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Wednesday, December 2, 2015

Children's Health: Parental absence affects brain development in children ♦ Herniated disks in children, ♦ First language wires brain for later language-learning

Recommended levels of activity rarely achieved by obese children and those with liver disease Nonalcoholic fatty liver disease is most common form of chronic liver disease in children and adolescents in western countries, and yet new research indicates that obese children rarely achieve recommended levels of activity.
Parental absence affects brain development in children Researchers have found that children who have been left without direct parental care for extended periods of time show larger gray matter volumes in the brain.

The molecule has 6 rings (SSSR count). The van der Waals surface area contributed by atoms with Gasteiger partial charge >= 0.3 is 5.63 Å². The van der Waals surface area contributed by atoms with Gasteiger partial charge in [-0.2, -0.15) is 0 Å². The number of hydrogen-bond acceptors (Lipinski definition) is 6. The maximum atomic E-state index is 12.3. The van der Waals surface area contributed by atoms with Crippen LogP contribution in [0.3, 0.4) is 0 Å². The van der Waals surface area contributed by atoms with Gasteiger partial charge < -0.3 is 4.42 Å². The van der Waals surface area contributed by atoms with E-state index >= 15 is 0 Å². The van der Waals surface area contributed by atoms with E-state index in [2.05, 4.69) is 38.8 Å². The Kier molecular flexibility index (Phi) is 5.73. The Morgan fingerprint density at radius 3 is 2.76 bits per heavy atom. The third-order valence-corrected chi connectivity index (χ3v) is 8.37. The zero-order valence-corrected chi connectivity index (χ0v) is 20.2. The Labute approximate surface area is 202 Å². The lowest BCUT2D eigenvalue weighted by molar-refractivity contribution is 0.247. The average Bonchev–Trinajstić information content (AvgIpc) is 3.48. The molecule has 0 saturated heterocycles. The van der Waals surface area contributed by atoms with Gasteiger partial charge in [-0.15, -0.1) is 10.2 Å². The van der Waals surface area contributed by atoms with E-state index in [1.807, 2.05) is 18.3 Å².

Herniated disks in children, teens linked to lower spine malformations Most children and adolescents with herniated disks in the lower (lumbar) spine have some sort of malformation of the spinal vertebrae, reports a study. Herniated disks in the lumbar spine are common in adults, typically related to repetitive overloading and age-related degeneration. But this type of wear and tear can't explain the uncommon occurrence in children and teens.
First language wires brain for later language-learning You may believe that you have forgotten the Chinese you spoke as a child, but your brain hasn't. Moreover, that "forgotten" first language may well influence what goes on in your brain when you speak English or French today.

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